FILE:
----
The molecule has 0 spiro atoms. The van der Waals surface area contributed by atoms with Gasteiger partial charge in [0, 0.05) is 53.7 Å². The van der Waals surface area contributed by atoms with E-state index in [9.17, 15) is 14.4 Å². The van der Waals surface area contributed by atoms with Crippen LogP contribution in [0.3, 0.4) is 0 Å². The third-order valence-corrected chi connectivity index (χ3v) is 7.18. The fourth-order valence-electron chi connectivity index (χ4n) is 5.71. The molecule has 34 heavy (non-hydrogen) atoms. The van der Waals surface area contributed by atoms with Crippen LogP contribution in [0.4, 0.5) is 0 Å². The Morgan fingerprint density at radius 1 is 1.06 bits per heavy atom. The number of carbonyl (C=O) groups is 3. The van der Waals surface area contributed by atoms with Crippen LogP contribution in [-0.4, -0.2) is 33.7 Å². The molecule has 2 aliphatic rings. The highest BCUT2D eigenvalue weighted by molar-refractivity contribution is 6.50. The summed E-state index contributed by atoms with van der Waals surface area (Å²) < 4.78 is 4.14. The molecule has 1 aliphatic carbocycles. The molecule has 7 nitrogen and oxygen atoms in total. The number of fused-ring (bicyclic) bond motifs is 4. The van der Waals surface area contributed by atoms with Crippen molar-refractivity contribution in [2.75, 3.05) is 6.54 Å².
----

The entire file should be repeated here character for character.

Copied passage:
The molecule has 0 spiro atoms. The van der Waals surface area contributed by atoms with Gasteiger partial charge in [0, 0.05) is 53.7 Å². The van der Waals surface area contributed by atoms with E-state index in [9.17, 15) is 14.4 Å². The van der Waals surface area contributed by atoms with Crippen LogP contribution in [0.3, 0.4) is 0 Å². The third-order valence-corrected chi connectivity index (χ3v) is 7.18. The fourth-order valence-electron chi connectivity index (χ4n) is 5.71. The molecule has 34 heavy (non-hydrogen) atoms. The van der Waals surface area contributed by atoms with Crippen LogP contribution in [0.4, 0.5) is 0 Å². The Morgan fingerprint density at radius 1 is 1.06 bits per heavy atom. The number of carbonyl (C=O) groups is 3. The van der Waals surface area contributed by atoms with Crippen LogP contribution in [-0.4, -0.2) is 33.7 Å². The molecule has 2 aliphatic rings. The highest BCUT2D eigenvalue weighted by molar-refractivity contribution is 6.50. The summed E-state index contributed by atoms with van der Waals surface area (Å²) < 4.78 is 4.14. The molecule has 1 aliphatic carbocycles. The molecule has 7 nitrogen and oxygen atoms in total. The number of fused-ring (bicyclic) bond motifs is 4. The van der Waals surface area contributed by atoms with Crippen molar-refractivity contribution in [2.75, 3.05) is 6.54 Å².